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Did LSU Cover Up Student-Athlete Misconduct?

On Behalf of | May 4, 2021 | Sexual Harassment

Seven female students filed a federal class-action lawsuit against Louisiana State University (LSU) for covering up numerous instances of alleged sexual harassment, discrimination and assault. Defendants in the lawsuit include University leadership, athletic department officials, the Tiger Athletic Foundation and top University administrators.

The women’s lawsuit alleges a toxic school culture that prioritizes LSU’s reputation and athletic record over the safety and well-being of its female students. The women assert that the University discouraged victims from reporting Title IX offenses and failed to properly investigate the claim of misconduct when they were reported. The plaintiffs seek damages of more than $5 million, in addition to their court costs.
LSU hired an outside law firm, Husch Blackwell, to evaluate the University’s response to the women’s reports of harassment and assault. The firm’s investigation confirmed that LSU’s actions demonstrated a “serious institutional failure.”

Title IX: What Is It, Why It Matters?

Title IX offers students and university employees protection from sex-based discrimination or harassment in educational programs and related activities. The law makes it illegal for universities to retaliate against individuals who report Title IX violations. It also requires a university’s Title IX office to investigate alleged instances of sexual violence on campus.

The women involved in the class-action lawsuit allege they suffered a range of Title IX violations at the hands of male athletes, fraternity members and other students. The suit targets LSU’s willful culture of deliberately sweeping instances of sexual violence under the rug and failing to follow Title IX’s best practices for investigating and addressing problems.

LSU’s Attempts To Conceal The Problem

As one part of the 124-page class-action lawsuit contends, LSU “discouraged [victims] and retaliated against” them as a general response to Title IX offenses. The violations listed include:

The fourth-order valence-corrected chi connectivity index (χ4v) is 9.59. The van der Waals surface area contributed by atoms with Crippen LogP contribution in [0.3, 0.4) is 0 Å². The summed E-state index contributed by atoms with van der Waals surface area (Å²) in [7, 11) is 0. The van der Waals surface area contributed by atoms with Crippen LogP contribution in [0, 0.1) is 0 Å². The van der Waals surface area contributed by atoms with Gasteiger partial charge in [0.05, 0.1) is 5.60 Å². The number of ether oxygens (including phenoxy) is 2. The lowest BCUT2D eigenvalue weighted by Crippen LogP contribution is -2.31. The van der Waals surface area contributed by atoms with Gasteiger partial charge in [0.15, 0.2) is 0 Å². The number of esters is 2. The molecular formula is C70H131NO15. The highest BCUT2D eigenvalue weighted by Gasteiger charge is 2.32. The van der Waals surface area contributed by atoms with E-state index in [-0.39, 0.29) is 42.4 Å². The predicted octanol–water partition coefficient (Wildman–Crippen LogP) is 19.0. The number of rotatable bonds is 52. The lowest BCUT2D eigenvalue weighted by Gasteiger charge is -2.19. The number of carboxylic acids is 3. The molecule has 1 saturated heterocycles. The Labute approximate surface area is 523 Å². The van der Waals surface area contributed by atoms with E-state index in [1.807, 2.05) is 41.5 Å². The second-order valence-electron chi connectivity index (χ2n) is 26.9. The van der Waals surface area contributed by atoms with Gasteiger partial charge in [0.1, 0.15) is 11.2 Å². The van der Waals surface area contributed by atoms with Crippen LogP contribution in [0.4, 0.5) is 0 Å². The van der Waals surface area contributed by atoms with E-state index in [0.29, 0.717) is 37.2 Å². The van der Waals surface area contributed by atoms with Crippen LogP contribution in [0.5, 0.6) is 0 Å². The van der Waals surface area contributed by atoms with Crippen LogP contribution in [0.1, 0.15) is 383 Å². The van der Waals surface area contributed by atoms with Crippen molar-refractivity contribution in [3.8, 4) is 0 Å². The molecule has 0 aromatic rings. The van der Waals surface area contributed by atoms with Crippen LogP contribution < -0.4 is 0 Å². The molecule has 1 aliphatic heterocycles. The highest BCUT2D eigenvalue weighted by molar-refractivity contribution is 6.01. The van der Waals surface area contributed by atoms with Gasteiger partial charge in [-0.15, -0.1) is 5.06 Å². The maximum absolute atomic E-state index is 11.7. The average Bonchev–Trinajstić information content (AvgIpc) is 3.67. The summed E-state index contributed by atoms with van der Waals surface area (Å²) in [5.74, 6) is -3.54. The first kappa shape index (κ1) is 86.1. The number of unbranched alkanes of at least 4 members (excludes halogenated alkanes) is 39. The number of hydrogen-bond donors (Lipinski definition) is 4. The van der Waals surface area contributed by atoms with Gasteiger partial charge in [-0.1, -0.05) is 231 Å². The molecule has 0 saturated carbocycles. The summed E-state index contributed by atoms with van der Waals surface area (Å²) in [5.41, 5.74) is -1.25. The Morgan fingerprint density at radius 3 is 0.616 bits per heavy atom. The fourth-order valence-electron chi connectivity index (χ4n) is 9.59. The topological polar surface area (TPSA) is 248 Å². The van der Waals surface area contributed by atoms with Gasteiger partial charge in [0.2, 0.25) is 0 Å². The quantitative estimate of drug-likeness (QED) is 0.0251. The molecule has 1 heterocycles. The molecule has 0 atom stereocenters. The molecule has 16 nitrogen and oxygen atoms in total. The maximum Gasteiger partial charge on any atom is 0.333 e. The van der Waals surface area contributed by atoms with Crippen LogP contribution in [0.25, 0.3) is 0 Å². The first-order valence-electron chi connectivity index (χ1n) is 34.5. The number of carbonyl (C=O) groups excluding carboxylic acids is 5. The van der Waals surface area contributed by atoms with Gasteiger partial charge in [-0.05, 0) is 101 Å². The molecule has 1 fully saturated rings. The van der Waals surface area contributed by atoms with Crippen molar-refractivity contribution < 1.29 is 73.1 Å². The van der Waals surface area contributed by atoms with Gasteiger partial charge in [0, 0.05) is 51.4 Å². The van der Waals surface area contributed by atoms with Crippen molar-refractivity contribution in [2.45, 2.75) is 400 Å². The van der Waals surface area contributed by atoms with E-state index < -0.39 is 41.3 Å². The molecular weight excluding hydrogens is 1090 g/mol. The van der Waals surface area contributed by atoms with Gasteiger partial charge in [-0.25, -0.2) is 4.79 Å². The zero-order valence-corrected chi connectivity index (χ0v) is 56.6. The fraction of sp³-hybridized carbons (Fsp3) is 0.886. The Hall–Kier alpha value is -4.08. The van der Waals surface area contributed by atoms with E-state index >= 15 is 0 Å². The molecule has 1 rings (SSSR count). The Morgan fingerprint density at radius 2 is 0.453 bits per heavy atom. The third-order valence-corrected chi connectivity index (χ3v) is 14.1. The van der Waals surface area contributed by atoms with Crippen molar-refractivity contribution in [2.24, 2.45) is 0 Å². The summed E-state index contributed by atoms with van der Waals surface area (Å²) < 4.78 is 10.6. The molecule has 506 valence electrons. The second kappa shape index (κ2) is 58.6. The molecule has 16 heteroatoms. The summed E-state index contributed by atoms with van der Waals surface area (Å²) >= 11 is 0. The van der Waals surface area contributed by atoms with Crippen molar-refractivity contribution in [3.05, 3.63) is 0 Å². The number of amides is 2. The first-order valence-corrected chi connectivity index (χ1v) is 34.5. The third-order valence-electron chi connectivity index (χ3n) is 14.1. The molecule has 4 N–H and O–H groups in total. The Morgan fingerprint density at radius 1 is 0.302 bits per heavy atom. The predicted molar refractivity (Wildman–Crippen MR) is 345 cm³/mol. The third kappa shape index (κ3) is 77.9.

• Stalking
  • Phone harassment
  • Sexual harassment
  • Domestic violence
  • Emotional abuse
  • Death threats
  • Sexual assault
  • Rape

Several class-action plaintiffs reported that no one from LSU’s Title IX Office even reached out to them after they reported misconduct. Additionally, according to victims, the University failed to give them follow-up information about their claims or the school’s investigation.

Charges Of Federal RICO Act Conspiracy

The lawsuit also alleges that LSU officials and the Tiger Athletic Foundation, a nonprofit that donates millions of dollars to LSU’s athletic department, conspired to silence sexual harassment and assault complaints against athletes and coaches. Such complaints were kept in-house while the school fraudulently certified their compliance with Title IX laws and NCAA rules.

This campaign of obstruction, discouragement and silence, argues the suit, has protected the University’s star athletes from the consequences of their despicable behavior.

No Reputation Is More Important Than Safety

The tactics that LSU used to hide ongoing harassment and assault of female students created a damaging environment. It is inexcusable to put an institution’s interests above the safety and rights of those associated with that University.

The female students’ class-action lawsuit is not the only legal trouble facing LSU. The school has faced multiple investigations and lawsuits over the years for its handling of sexual misconduct. Just this month, the University’s football recruiting Director filed a claim alleging retaliation by her supervisors after she reported former football coach Les Miles for sexual misconduct in 2013.

The Future Of The Student’s Class-Action Case

Because the female LSU students’ case is a class-action lawsuit, more women may come forward and join the suit in the weeks to come. The plaintiffs’ attorneys believe that thousands of former and current LSU students have suffered from the school’s actions over the last decade. Women who experienced harassment and assault from 2013 to today may be eligible to join the class-action lawsuit.

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